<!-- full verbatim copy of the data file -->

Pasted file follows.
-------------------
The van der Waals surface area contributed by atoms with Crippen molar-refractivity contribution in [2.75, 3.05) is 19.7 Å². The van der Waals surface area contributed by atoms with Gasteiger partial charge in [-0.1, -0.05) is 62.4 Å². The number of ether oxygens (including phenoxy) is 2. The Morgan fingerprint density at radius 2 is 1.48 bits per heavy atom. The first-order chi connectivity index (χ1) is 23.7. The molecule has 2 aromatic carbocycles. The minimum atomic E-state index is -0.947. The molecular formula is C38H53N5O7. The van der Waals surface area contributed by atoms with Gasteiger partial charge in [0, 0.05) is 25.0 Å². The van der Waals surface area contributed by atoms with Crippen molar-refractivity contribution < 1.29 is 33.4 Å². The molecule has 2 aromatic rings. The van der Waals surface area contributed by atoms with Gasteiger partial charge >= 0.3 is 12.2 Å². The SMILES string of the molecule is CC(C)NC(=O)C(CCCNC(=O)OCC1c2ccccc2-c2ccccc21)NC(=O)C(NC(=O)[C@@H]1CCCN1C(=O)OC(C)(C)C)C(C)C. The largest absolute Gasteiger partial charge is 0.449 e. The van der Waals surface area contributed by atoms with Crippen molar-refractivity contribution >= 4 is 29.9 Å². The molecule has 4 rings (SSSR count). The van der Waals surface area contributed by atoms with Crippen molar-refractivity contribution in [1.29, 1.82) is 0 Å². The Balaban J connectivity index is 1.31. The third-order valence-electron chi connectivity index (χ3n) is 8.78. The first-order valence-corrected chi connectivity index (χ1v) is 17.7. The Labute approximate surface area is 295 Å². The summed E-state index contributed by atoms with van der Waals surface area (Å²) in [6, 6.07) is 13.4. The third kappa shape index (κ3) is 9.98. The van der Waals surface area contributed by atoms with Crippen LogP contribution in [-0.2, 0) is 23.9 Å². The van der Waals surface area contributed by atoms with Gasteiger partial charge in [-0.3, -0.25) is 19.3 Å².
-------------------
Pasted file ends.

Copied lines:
The van der Waals surface area contributed by atoms with Crippen molar-refractivity contribution in [2.75, 3.05) is 19.7 Å². The van der Waals surface area contributed by atoms with Gasteiger partial charge in [-0.1, -0.05) is 62.4 Å². The number of ether oxygens (including phenoxy) is 2. The Morgan fingerprint density at radius 2 is 1.48 bits per heavy atom. The first-order chi connectivity index (χ1) is 23.7. The molecule has 2 aromatic carbocycles. The minimum atomic E-state index is -0.947. The molecular formula is C38H53N5O7. The van der Waals surface area contributed by atoms with Gasteiger partial charge in [0, 0.05) is 25.0 Å². The van der Waals surface area contributed by atoms with Crippen molar-refractivity contribution < 1.29 is 33.4 Å². The molecule has 2 aromatic rings. The van der Waals surface area contributed by atoms with Gasteiger partial charge >= 0.3 is 12.2 Å². The SMILES string of the molecule is CC(C)NC(=O)C(CCCNC(=O)OCC1c2ccccc2-c2ccccc21)NC(=O)C(NC(=O)[C@@H]1CCCN1C(=O)OC(C)(C)C)C(C)C. The largest absolute Gasteiger partial charge is 0.449 e. The van der Waals surface area contributed by atoms with Crippen molar-refractivity contribution >= 4 is 29.9 Å². The molecule has 4 rings (SSSR count). The van der Waals surface area contributed by atoms with Crippen molar-refractivity contribution in [1.29, 1.82) is 0 Å². The Balaban J connectivity index is 1.31. The third-order valence-electron chi connectivity index (χ3n) is 8.78. The first-order valence-corrected chi connectivity index (χ1v) is 17.7. The Labute approximate surface area is 295 Å². The summed E-state index contributed by atoms with van der Waals surface area (Å²) in [6, 6.07) is 13.4. The third kappa shape index (κ3) is 9.98. The van der Waals surface area contributed by atoms with Crippen LogP contribution in [-0.2, 0) is 23.9 Å². The van der Waals surface area contributed by atoms with Gasteiger partial charge in [-0.3, -0.25) is 19.3 Å².